Home buyer tax credit: should we extend it?
The $8,000 first time home buyer tax credit is currently set to expire November 30, 2009. That means eligible buyers must take title to their new homes on or before November 30 to receive the credit. Learn about the tax credit here.
The looming expiration is generating debate in Congress whether to extend the life of the credit. The real estate and mortgage loan industries are lobbying hard for an extension of the highly successful program.
Why extend the tax credit program?
Proponents of the extension point to how the tax credit has been stimulating the real estate market. The New York Times in an article published today cites analysts’ estimates that the credit has generated 100,000s of home sales that would not have taken place had the credit not existed.
These sales helped stabilize the real estate market earlier this year at a time of crisis when fears of a new economic depression were widespread and highly creditable.
The New York Times article estimates the tax credit’s cost to the Federal Treasury at $15 billion to date. This seems relatively modest given the overall size of the nearly $1 trillion stimulus spending plan passed by Congress last February.
350,000 – 400,000 additional home sales
That $15 billion seems money well spent; the tax credit certainly has had a big impact on the national housing market:
“The National Association of Realtors estimates that about 350,000 sales this year would not have happened without the lure of the tax credit. Moody’s Economy.com used computer modeling to put the number at 400,000,” quoting from the New York Times article.
In Massachusetts, I have seen many home buyers active in the market because of the credit. Interest in starter homes is bordering on the frantic as the expiration for the credit draws near.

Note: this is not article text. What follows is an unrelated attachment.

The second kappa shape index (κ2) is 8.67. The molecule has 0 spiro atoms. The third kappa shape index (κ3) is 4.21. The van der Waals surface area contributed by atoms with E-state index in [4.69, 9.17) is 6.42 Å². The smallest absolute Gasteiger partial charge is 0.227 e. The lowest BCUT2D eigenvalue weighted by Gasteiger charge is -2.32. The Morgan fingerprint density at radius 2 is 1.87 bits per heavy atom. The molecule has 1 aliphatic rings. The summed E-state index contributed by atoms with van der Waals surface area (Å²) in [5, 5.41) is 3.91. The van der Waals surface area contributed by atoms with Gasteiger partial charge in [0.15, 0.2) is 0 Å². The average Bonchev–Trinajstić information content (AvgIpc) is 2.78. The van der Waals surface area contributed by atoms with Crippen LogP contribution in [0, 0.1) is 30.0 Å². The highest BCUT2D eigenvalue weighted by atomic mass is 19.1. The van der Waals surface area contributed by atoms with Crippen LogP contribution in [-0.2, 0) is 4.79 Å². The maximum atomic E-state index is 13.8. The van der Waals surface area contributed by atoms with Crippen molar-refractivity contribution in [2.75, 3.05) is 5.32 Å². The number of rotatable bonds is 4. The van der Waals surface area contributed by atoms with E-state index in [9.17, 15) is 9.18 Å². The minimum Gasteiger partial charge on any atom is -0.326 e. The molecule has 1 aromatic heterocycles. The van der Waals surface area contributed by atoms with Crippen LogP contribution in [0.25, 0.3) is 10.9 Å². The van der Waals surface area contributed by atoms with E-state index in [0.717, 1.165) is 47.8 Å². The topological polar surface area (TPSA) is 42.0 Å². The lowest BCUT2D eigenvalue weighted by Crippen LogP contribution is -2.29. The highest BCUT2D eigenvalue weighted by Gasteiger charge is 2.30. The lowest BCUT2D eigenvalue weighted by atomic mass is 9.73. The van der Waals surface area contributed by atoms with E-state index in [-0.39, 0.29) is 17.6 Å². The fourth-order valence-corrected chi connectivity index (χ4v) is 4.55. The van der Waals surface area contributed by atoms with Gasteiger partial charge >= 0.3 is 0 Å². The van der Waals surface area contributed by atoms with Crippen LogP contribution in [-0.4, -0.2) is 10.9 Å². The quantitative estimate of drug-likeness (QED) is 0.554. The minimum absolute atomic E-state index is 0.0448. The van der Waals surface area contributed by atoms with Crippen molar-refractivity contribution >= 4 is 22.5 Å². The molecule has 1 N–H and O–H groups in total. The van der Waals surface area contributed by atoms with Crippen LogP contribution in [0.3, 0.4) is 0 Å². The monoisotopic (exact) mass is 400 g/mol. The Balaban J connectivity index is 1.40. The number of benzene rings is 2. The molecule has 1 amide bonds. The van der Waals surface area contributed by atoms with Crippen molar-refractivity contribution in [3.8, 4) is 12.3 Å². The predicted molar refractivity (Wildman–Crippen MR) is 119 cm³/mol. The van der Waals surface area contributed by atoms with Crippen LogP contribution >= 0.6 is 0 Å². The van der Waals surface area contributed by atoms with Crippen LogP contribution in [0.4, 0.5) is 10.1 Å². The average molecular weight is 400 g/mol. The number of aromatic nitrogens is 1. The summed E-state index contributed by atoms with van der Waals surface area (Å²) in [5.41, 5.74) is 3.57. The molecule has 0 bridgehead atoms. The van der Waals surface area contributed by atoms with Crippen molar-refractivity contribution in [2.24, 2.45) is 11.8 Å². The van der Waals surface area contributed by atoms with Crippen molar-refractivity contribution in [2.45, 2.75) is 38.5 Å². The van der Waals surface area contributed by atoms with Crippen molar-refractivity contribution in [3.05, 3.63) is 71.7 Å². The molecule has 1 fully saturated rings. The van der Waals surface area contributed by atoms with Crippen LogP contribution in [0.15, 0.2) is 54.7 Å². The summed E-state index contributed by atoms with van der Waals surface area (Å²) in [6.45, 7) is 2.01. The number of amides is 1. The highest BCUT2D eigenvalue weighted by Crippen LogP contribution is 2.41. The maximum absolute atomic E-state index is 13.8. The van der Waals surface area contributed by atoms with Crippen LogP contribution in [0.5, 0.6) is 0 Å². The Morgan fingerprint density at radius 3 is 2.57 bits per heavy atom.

The Times article demonstrates an additional spillover benefit of the tax credit: the article recounts how the Meyers family purchased a condo, got the tax credit money, and used the funds to purchase a number of pieces of furniture and appliance items.
“We did exactly what the government wanted us to do,” Ms. Meyers was quoted in the article. “We stimulated the economy.”
$50 billion to $100 billion expansion of credit program?
There’s even talk by lobbyists of getting Congress to increase the tax credit to $15,000 and expanding it to cover all buyers, not just first time buyers.
This would be a major financial undertaking. The Times article quotes experts who estimate the cost of extending and expanding the tax credit at between $50 billion to $100 billion.
Note that money would be borrowed by the Federal government, adding to the large deficit we are piling up. On the other hand, an expanded credit available to all home buyers might help bolster sales of trade-up homes in hard-hit markets across the US.
One possible solution
Extending the life of the first time home buyer tax credit as currently structured would seem a no-brainer and should quickly be done by Congress.
However, greatly expanding the tax credit to apply to all home buyers as some lobbying groups seem to want could be very expensive. Perhaps that should be done but only if a firm time limit to such an expanded credit is imposed.
Copyright ©2009 02038.com